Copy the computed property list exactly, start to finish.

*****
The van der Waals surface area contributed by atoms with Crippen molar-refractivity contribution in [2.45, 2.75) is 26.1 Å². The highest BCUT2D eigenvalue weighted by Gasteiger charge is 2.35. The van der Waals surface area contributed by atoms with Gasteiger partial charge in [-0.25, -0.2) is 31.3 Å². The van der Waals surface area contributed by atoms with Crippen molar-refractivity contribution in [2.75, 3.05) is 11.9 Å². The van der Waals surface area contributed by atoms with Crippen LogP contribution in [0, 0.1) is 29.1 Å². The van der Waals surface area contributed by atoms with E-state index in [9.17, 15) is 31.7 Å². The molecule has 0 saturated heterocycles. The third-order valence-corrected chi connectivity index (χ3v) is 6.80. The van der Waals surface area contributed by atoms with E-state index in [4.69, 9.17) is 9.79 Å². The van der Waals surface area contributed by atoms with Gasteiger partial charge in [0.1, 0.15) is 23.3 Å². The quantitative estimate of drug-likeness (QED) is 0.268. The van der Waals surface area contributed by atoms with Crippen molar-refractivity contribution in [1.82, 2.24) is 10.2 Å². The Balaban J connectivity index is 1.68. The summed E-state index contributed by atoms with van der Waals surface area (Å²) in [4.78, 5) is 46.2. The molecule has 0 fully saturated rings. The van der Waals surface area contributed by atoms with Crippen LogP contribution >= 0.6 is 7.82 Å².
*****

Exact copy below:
The van der Waals surface area contributed by atoms with Crippen molar-refractivity contribution in [2.45, 2.75) is 26.1 Å². The highest BCUT2D eigenvalue weighted by Gasteiger charge is 2.35. The van der Waals surface area contributed by atoms with Gasteiger partial charge in [-0.25, -0.2) is 31.3 Å². The van der Waals surface area contributed by atoms with Crippen molar-refractivity contribution in [2.75, 3.05) is 11.9 Å². The van der Waals surface area contributed by atoms with Crippen LogP contribution in [0, 0.1) is 29.1 Å². The van der Waals surface area contributed by atoms with E-state index in [9.17, 15) is 31.7 Å². The molecule has 0 saturated heterocycles. The third-order valence-corrected chi connectivity index (χ3v) is 6.80. The van der Waals surface area contributed by atoms with E-state index in [4.69, 9.17) is 9.79 Å². The van der Waals surface area contributed by atoms with Gasteiger partial charge in [0.1, 0.15) is 23.3 Å². The quantitative estimate of drug-likeness (QED) is 0.268. The van der Waals surface area contributed by atoms with Crippen molar-refractivity contribution in [1.82, 2.24) is 10.2 Å². The Balaban J connectivity index is 1.68. The summed E-state index contributed by atoms with van der Waals surface area (Å²) in [4.78, 5) is 46.2. The molecule has 0 fully saturated rings. The van der Waals surface area contributed by atoms with Crippen LogP contribution >= 0.6 is 7.82 Å².